The tao that can be told
is not the eternal Tao
The name that can be named
is not the eternal Name.
Tao Te Ching by Lao-tzu
Translated by Stephen Mitchell
The early morning sun was peeking through the fog. The light playfully danced on the backs of the ducks and geese swimming through the silvery still water. Everything seemed aglow with light—all things alive, breathing and joyously connected in mysterious, breathless stillness.
It is this dropping away of everything, even the breath, we are totally alone and at one. We are deep living emptiness – the emptiness that lies at the heart of all things. It is a placeless place where words cannot go, where words and thoughts cannot penetrate. To enter this gate, everything must die, all the thoughts, words and stories – all attachments to the more superficial contents of mind must simply fall away. Then suddenly, unexpectedly this opens to what is always here – that which was never born and can never die. The insignificance of our superficial evaluating mind is witnessed by the deeper, pure awareness of non-evaluating Mind. Then suddenly even this last sliver of self falls away. No attachments survive – no attachments to thoughts, sensations, or emotions. Here there is nothing, an utter desert of likes and dislikes. This nothing is awake, aware, nakedly aware and pure. This pure, naked awareness is the groundless ground of all being. This is meditative mind. This “seeing” emptiness is Genuine Insight. It is emptiness seeing all things arising and passing away unobstructed, unfiltered by thought, feeling, story or the thoughtful play of opposites.
“Emptiness is exactly form and form is exactly emptiness.” Nothing more, nothing less.
The moment we try to capture a living genuine insight, like a bird, it flies away. When we try to grasp it, describe it, the living experience ends and the story begins. If we attach to the story, we move from the living present moment into a dream of the past – a memory frozen in thought.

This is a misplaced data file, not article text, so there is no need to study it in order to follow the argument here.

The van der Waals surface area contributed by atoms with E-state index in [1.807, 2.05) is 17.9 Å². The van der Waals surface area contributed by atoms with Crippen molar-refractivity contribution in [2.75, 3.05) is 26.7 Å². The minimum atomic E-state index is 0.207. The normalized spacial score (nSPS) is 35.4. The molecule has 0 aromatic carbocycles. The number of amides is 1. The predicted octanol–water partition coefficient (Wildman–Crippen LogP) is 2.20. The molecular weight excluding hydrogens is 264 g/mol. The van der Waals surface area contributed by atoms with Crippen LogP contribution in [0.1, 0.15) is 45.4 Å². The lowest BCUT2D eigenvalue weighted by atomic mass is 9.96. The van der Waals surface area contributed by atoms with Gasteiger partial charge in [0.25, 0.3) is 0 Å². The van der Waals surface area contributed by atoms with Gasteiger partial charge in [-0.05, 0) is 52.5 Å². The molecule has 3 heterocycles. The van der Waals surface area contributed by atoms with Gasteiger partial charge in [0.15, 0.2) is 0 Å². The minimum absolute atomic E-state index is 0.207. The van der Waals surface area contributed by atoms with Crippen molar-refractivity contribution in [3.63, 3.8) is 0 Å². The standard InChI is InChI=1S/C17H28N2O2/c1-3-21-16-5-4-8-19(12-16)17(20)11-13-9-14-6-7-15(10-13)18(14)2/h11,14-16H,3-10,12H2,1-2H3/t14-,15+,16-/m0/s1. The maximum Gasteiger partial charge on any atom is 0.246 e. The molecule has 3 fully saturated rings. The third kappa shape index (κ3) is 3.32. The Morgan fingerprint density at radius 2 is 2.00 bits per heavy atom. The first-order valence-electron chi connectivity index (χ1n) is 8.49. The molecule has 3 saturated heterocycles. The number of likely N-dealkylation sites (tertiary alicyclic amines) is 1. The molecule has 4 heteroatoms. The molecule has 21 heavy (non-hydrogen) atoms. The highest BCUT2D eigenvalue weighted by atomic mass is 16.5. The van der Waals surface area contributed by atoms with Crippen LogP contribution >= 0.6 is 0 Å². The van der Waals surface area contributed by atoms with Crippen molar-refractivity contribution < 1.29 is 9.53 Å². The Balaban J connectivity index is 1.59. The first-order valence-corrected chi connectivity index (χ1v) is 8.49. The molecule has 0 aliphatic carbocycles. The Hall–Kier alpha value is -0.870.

Genuine insight arises in the present moment, often in response to a deep inquiry. This is selfless inquiry deeper than thoughts, emotions and sensations. It is a deeper inquiry into the living heart of the mystery. It is a direct experiencing without the delusion of an “experiencer”. The “truth” or “what is” is continuously revealing itself, being born and dying each moment. It is beyond the dualistic views of life and death. It is nonduality itself, the perpetual mystery of continuous living birth and re-birth.
The true teachers are those who don’t believe their own words or take their stories too seriously. They simply have learned to surrender and trust the mystery that is unfolding in front of them in this naked immediate moment. They look at what is arising and then use the words to point to the genuine insights that they see. Genuine Insight is this seeing the living mystery in real time without any attachment to thoughts, words, feelings or stories. It is the Tao that is eternal.
The illusion that we are separate selves is what is born and dies. Genuine insight is that which looks from the empty mind and open heart of the eternal Tao. It is the seeing that sees through the illusion of a permanent self. In Zen, it is what the phrase “die before you die” is pointing to. Genuine insight is a deep transformation of perspective. From this selfless, Self, there is no separate “you” to experience anything; you are the looking that looks, the “emptiness that sees”. You are that universal Mind in which all experiences are continuously being born and dying. All experiences including this separate sense of self, the “you” which also arises and passes away, like all the other thoughts, sensations and emotions. We are the dream and the dreamer, as well as the eternal awareness in which the dream/dreamer arises and passes away. We are everything arising in the eternal now.
As the Buddha often said, “Don’t believe teachers or teachings, go look for yourself.”
Where will you find Genuine Insight?